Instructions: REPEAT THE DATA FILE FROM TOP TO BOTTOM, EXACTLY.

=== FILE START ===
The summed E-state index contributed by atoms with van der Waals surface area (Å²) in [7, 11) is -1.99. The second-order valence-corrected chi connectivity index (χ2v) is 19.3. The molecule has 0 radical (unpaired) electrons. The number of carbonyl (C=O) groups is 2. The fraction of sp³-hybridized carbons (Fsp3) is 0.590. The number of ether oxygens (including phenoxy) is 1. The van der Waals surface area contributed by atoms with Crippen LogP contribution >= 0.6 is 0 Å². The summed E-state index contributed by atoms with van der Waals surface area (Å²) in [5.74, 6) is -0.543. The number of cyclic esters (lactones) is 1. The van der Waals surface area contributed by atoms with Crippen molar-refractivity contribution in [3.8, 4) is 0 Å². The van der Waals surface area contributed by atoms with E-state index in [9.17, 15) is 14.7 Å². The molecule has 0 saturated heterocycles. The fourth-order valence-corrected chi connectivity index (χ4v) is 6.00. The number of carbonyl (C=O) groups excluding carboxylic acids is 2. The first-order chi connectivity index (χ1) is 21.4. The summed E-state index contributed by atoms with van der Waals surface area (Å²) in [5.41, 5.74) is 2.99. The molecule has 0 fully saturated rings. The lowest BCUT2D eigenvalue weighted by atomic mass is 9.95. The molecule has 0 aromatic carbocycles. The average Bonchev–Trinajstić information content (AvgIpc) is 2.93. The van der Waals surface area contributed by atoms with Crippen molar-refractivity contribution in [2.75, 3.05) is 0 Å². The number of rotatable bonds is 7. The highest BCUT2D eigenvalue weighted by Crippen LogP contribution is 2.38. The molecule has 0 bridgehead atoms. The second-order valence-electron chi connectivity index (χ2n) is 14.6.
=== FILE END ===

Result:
The summed E-state index contributed by atoms with van der Waals surface area (Å²) in [7, 11) is -1.99. The second-order valence-corrected chi connectivity index (χ2v) is 19.3. The molecule has 0 radical (unpaired) electrons. The number of carbonyl (C=O) groups is 2. The fraction of sp³-hybridized carbons (Fsp3) is 0.590. The number of ether oxygens (including phenoxy) is 1. The van der Waals surface area contributed by atoms with Crippen LogP contribution >= 0.6 is 0 Å². The summed E-state index contributed by atoms with van der Waals surface area (Å²) in [5.74, 6) is -0.543. The number of cyclic esters (lactones) is 1. The van der Waals surface area contributed by atoms with Crippen molar-refractivity contribution in [3.8, 4) is 0 Å². The van der Waals surface area contributed by atoms with E-state index in [9.17, 15) is 14.7 Å². The molecule has 0 saturated heterocycles. The fourth-order valence-corrected chi connectivity index (χ4v) is 6.00. The number of carbonyl (C=O) groups excluding carboxylic acids is 2. The first-order chi connectivity index (χ1) is 21.4. The summed E-state index contributed by atoms with van der Waals surface area (Å²) in [5.41, 5.74) is 2.99. The molecule has 0 fully saturated rings. The lowest BCUT2D eigenvalue weighted by atomic mass is 9.95. The molecule has 0 aromatic carbocycles. The average Bonchev–Trinajstić information content (AvgIpc) is 2.93. The van der Waals surface area contributed by atoms with Crippen molar-refractivity contribution in [2.75, 3.05) is 0 Å². The number of rotatable bonds is 7. The highest BCUT2D eigenvalue weighted by Crippen LogP contribution is 2.38. The molecule has 0 bridgehead atoms. The second-order valence-electron chi connectivity index (χ2n) is 14.6.